Therefore, we need innovations to go out of this problem by
innovations in learning. To learn the language cannot be separated from the
four aspects of language skills: listening, speaking, reading, and writing.
Writing is one of the four language skills in which it essentially is an attempt to
convey messages, ideas, and feelings to others through graphic symbols or texts

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107

(Mulyati, 2002). Writing is also consiere an effective form of communication


besides oral communication.
Language learning goals are to improve the ability of learners to be able
to communicate well, both orally and in writing (Depdiknas, 2006). At higher
education level, aspects of speaking and writing are important because both are
needed to support learning other subjects. Aspects of speaking are needed when
presentations, discussions, submission of ideas, questions and answers, etc.,
while writing aspects are needed during the composition of writing papers,
book reports, resumes, manufacture thesis, and even a dissertation.
Writing has a strategic and significance role for the students, as a means
of publication in the academic world. Therefore, writing needs to be trained,
habituated, and familiarized when someone studying at college. Writing is not
easy, because many students have difficulty when given the task to make
writing such papers and thesis. Frequently, someone is failing to study in
college because he or she is not able to finish thesis.
In particular, students' paper focuses more on products' writing or articles of
researchs and non researchs. According to Heuboeck (2009), domain and level of
significance of text are divided into three groups: global, macro and micro.
Global domain consists of text loads that describe the relationship between
pragmatic (global coherence) and logical (functions). Domain of macros
illustrates the semantic linkage (propositions), while the micro domain consists
of a linkage between units and syntagmatics (textual).
Therefore, the understanding of ways and structures of academic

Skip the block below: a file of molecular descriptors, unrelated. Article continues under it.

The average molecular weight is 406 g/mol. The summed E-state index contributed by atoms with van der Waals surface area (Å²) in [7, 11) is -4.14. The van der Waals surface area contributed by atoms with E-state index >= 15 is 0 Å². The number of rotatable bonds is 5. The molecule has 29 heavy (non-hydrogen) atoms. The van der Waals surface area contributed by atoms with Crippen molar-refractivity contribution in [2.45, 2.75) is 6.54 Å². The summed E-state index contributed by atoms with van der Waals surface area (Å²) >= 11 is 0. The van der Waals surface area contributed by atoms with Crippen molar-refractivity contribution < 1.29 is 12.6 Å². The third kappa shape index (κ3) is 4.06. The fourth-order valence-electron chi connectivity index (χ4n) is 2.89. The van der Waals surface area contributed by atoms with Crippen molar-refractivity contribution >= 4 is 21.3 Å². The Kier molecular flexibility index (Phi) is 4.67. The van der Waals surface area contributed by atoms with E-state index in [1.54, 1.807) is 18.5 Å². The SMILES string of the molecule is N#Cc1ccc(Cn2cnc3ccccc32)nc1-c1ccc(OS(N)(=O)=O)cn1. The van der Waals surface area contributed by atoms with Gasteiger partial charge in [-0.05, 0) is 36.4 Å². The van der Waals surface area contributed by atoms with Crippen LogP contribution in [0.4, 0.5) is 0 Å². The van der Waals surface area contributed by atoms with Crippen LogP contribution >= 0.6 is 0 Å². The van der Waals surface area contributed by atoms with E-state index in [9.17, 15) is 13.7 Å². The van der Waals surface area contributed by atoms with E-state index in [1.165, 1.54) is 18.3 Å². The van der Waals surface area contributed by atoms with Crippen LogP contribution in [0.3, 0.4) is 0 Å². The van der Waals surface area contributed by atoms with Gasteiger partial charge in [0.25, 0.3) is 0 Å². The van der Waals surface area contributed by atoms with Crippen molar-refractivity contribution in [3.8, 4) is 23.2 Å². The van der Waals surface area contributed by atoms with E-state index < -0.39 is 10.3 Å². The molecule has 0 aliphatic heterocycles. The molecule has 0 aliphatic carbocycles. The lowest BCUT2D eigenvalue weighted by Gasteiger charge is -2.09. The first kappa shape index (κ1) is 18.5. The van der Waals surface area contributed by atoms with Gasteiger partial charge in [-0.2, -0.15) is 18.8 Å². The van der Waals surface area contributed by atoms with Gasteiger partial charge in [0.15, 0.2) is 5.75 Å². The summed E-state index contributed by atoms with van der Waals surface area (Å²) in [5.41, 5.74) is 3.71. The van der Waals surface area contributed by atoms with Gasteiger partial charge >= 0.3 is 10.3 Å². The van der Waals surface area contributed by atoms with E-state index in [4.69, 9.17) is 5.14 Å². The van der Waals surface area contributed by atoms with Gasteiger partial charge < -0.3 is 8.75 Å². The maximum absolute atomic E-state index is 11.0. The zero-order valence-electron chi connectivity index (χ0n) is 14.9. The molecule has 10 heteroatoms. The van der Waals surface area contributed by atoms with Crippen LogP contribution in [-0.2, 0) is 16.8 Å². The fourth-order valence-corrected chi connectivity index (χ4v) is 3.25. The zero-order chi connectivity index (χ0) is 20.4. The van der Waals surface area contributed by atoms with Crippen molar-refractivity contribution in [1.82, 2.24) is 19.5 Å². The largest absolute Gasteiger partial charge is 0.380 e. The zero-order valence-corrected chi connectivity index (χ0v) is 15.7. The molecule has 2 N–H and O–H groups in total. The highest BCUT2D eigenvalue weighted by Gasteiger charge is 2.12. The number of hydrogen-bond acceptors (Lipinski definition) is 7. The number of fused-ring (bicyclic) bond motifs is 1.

papers must meet the good rules particularly when making the introduction. To
write the introduction becomes a very important part because readers will easily
capture the contents of the paper if the preliminary information is able to
describe the importance of the reasons to be put forward by the authors in it.
Thus there are some important things to consider (Swales: 2004) they are::
1. To express current knowledges in the areas being studied.
2. To explain the summary of previous findings and provide a broader context
and background of the importance of the focus.
3. To provide an overview of writing plan and show the gap on the focus by
presenting the question.
4. To introduce the objectives and designs of the plan.
Furthermore, according to Agrawall (2015), to develop introduction in
the paper, exactly there is a difference between native authors and non natives
in which the writers of non-native usually are not interested in using claiming a
nich, but they tend to use establishing a nich, as well as the use of gap, the non-
native writers are not easy to use in writing a paper.
To create the adequate introduction it needs review of theories related to
the focus or the main purpose of the article. Thus the study of theory is essential
to support the quality of the article that is being developed. Onwuegbuzie,
Leech, and Collins (2012) explains that to support the review theory in a paper
needs efficient ways because the purposes of the theoretical review itself are as
follows:
1. Clarify the research problems being studied as optimal as possible.